SGA votes to ban date auction fundraisers

Joshua Farmer

The Student Government Association voted Tuesday night to ban the use of date auctions, legislation that was proposed by request of Kimberly Mitchell, the assistant director for the Center for Student Involvement and Leadership.

“Nationally many organizations have banned date auctions for two reasons,” Mitchell said. “There is no way to guarantee the safety of participants, and the sale of people is not a good idea because of the implications historically and currently in our world. I am 100 percent for the ban.”

Date auctions typically call for volunteers to “sell” themselves to others for dates, with proceeds going to fundraising for an organization or philanthropy.

Representative Tami Gorodetzer presented the bill to the SGA senate and called it a “preventative measure.”

“I think that it speaks a lot to how much we care about safety,” Gorodetzer said. “Us saying as a student body that this could be unsafe and we don’t want to take that risk, I think that’s a really big deal for us to say.”

SGA President Jake Cox, who has been auctioned for a date auction, said it is something that he would not participate in again.

“I think this is just another opportunity for students to limit the ways in which we could be harmed or we could be injured,” Cox said. “I understand that not all students may see it in the same light, but I think at the end of the day it does provide one less opportunity for an attacker or some violent individual to take advantage of this system and to harm an individual.”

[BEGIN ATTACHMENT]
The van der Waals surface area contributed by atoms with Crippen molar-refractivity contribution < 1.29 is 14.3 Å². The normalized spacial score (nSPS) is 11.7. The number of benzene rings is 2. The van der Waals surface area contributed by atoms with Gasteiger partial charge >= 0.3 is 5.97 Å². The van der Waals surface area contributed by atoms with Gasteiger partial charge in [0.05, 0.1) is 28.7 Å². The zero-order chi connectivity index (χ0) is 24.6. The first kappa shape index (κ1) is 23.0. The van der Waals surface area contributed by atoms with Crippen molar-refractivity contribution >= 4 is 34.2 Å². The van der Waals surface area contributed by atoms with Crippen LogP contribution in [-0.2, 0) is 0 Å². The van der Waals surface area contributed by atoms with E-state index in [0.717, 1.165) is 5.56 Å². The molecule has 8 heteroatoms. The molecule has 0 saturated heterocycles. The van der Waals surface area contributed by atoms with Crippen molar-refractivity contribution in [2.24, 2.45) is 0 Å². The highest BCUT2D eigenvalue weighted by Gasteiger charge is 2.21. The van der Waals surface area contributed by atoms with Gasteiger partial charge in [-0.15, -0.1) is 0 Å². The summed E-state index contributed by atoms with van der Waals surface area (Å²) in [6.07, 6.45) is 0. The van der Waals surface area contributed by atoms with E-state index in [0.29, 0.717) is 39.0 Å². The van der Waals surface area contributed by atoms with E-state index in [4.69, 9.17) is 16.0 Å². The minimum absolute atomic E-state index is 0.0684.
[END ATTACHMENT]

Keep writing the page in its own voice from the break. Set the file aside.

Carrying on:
The bill endured several rounds of debate, during which concerns were voiced about the fact that the organizations on campus that can use date auctions as fundraisers were not directly contacted during the research for the bill.

But Gorodetzer said that there were only five to 10 of these organizations on campus, and that a survey was sent out to all organizations at the university to gauge reaction to the measure.

Cox said that he did not think that this restriction would have serious repercussions as far as hindering organizations from raising money.

“I think all students are so creative and inherently excited about going out there and finding a new experience and a new fundraising method or philanthropic method that I don’t think by taking away this one opportunity that they are going to be limited,” Cox said. “I think overall this is a great for the university and I can’t wait to sign it.”

Story: JOSHUA FARMER, News Editor